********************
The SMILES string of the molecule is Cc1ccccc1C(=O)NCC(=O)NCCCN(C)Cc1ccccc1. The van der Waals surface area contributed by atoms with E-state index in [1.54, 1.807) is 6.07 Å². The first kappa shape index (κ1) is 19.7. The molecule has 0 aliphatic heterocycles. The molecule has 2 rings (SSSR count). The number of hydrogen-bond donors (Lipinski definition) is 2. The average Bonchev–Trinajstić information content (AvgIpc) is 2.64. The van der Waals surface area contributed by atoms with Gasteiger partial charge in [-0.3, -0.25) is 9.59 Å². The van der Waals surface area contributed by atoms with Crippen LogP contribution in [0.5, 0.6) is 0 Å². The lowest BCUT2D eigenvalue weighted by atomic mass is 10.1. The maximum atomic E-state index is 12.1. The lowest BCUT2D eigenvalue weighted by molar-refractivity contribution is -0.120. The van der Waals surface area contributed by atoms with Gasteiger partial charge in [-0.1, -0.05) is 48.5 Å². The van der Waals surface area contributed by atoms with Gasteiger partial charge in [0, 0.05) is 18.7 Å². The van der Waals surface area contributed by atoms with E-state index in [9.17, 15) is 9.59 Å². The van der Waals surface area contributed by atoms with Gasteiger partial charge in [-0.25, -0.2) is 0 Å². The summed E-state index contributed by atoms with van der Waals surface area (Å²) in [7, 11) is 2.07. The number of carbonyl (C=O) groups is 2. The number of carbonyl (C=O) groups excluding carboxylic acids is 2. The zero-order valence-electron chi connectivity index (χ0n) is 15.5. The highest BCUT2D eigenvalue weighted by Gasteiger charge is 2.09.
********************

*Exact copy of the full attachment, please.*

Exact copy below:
The SMILES string of the molecule is Cc1ccccc1C(=O)NCC(=O)NCCCN(C)Cc1ccccc1. The van der Waals surface area contributed by atoms with E-state index in [1.54, 1.807) is 6.07 Å². The first kappa shape index (κ1) is 19.7. The molecule has 0 aliphatic heterocycles. The molecule has 2 rings (SSSR count). The number of hydrogen-bond donors (Lipinski definition) is 2. The average Bonchev–Trinajstić information content (AvgIpc) is 2.64. The van der Waals surface area contributed by atoms with Gasteiger partial charge in [-0.3, -0.25) is 9.59 Å². The van der Waals surface area contributed by atoms with Crippen LogP contribution in [0.5, 0.6) is 0 Å². The lowest BCUT2D eigenvalue weighted by atomic mass is 10.1. The maximum atomic E-state index is 12.1. The lowest BCUT2D eigenvalue weighted by molar-refractivity contribution is -0.120. The van der Waals surface area contributed by atoms with Gasteiger partial charge in [-0.1, -0.05) is 48.5 Å². The van der Waals surface area contributed by atoms with Gasteiger partial charge in [0, 0.05) is 18.7 Å². The van der Waals surface area contributed by atoms with E-state index in [9.17, 15) is 9.59 Å². The van der Waals surface area contributed by atoms with Gasteiger partial charge in [-0.25, -0.2) is 0 Å². The summed E-state index contributed by atoms with van der Waals surface area (Å²) in [7, 11) is 2.07. The number of carbonyl (C=O) groups is 2. The number of carbonyl (C=O) groups excluding carboxylic acids is 2. The zero-order valence-electron chi connectivity index (χ0n) is 15.5. The highest BCUT2D eigenvalue weighted by Gasteiger charge is 2.09.